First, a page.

FORT MYERS, Fla. – It was an evening that started with a zip and ended with a bang.
Saturday night was “Contest Night” for many of the select players who are performing this week at the Perfect Game 16u BCS Finals, a 52-team tournament that started Saturday and concludes Thursday with playoff semifinal and championships games at City of Palms Park.
On Saturday night at City of Palms, the first event on the docket was the 16u Fastest Man Contest, followed immediately by the 16u Rawlings Home Run Challenge.
Maddison Skillings, a mercury-quick 5-10, 150-pound outfielder from Marietta, Ga., who is playing for the West Cobb Cardinals, zipped to the championship in the Fast Man Contest after covering the 60-yard distance in a blistering 6.40 seconds.
Blaze Vazquez, a 6-foot, 170-pound outfielder from Naples, Fla., here this week with Team Impact, slugged two home runs and was named the winner of the Rawlings Home Run Challenge. Mark Labrador, a 6-0, 185-pounder from Orlando who is playing with the Red Raiders, also hit two home runs and was recognized as a finalist.
Skillings was one of 31 contestants in the Fast Man Contest, and he blew the field away. His time of 6.40 was heads above that of the other four finalists: Andrew Popylisen (5289 Baseball), 6.56; Jimmy Dominic (Houston Sox), 6.57; Frankie Richardson (South Florida Prospects), 6.63; and Donato DiNorcia (Team Impact), 6.65.
Skillings feels pretty sure his time was a personal-best.
“It was a lot of fun, and I’ve done some other running events before,” he said. “I think this was my fastest but at the other events they didn’t tell me my time. It was good knowing my time this time.”
Skillings said he got a good jump on his second effort and “I just took off.”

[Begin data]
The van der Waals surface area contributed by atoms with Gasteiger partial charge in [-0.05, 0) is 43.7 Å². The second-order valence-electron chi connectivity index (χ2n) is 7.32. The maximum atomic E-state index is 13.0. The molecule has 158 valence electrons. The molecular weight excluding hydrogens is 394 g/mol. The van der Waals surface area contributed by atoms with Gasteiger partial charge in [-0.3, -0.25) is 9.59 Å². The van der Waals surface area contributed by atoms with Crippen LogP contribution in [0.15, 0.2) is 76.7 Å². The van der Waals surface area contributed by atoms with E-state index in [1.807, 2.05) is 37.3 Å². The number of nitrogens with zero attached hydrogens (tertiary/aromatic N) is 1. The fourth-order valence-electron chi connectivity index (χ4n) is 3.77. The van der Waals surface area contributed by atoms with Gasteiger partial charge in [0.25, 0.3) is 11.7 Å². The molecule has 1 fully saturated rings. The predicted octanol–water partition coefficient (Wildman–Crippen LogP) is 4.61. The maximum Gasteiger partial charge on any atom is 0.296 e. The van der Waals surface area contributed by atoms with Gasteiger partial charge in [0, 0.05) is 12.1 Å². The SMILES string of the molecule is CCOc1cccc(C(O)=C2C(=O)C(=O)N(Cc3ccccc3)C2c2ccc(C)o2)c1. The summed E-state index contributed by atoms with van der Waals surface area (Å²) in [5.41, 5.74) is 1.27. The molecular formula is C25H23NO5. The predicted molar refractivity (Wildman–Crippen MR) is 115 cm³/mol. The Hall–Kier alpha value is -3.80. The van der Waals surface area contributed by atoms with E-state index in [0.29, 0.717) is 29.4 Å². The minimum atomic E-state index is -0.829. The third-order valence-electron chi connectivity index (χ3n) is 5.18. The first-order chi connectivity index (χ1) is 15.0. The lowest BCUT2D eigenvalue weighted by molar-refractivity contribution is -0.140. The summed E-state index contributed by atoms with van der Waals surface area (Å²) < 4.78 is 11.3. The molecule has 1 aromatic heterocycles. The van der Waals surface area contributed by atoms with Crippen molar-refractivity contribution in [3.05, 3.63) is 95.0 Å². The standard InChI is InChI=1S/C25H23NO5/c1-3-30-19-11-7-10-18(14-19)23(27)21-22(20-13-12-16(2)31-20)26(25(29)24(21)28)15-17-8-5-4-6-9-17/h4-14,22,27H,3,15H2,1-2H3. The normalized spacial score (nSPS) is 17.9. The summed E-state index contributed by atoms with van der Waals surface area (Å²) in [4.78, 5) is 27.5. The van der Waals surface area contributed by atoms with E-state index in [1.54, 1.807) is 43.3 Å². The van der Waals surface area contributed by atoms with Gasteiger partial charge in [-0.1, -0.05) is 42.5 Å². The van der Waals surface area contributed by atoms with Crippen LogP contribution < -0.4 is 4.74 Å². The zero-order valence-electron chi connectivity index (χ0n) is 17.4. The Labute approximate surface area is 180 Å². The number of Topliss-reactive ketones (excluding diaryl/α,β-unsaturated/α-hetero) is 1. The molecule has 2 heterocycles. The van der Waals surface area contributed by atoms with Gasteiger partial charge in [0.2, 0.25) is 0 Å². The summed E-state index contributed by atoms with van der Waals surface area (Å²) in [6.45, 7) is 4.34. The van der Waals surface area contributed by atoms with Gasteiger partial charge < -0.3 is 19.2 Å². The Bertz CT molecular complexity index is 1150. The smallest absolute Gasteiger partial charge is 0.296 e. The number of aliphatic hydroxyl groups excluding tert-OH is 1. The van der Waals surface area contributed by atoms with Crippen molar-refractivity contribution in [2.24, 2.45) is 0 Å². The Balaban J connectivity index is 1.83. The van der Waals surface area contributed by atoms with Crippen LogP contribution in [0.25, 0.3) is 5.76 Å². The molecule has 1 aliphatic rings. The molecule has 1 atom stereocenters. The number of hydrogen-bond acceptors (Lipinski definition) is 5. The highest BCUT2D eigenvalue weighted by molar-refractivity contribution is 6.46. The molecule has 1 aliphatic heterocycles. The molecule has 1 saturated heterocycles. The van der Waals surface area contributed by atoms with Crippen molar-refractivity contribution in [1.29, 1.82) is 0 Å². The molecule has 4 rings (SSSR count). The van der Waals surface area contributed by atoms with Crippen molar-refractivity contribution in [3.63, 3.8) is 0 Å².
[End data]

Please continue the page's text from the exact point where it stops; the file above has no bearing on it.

Only five of the 19 participants in the Rawlings Home Run Challenge were able to get even one ball to leave City of Palms Saturday night, and Vazquez and Labrador were the only two to double up.
Vazquez seemed surprised he was one of only two hitters to hit multiple bombs.
“I was in (a home run contest) a couple of weeks ago and I was hitting pop-ups everywhere,” he said. “I came up to the plate (Saturday night) and I was nervous, but I just hit the ball.”
Vazquez admitted to making some slight adjustments to his swing.
“I was trying to swing a little bit harder,” he said. “I still had my usual game swing, but I just got into it more. It was a big field and it was hard to hit (it) over (the wall) but if you just get a hold of the ball, it goes.”
Labrador, a right-handed swinger like Vazquez, enjoyed the spotlight.
“It was so much fun just talking with the kids and just going out there and hitting,” he said. “I felt like I was the smallest kid there and I was just pretty pleased to hit one home run, let alone two.”
Labrador also admitted to making adjustments during the course of the competition.
“I changed (my swing) multiple times,” he said with a laugh. “I went with a high-leg kick at first, then I tried to slow it down and just swing as hard I can.”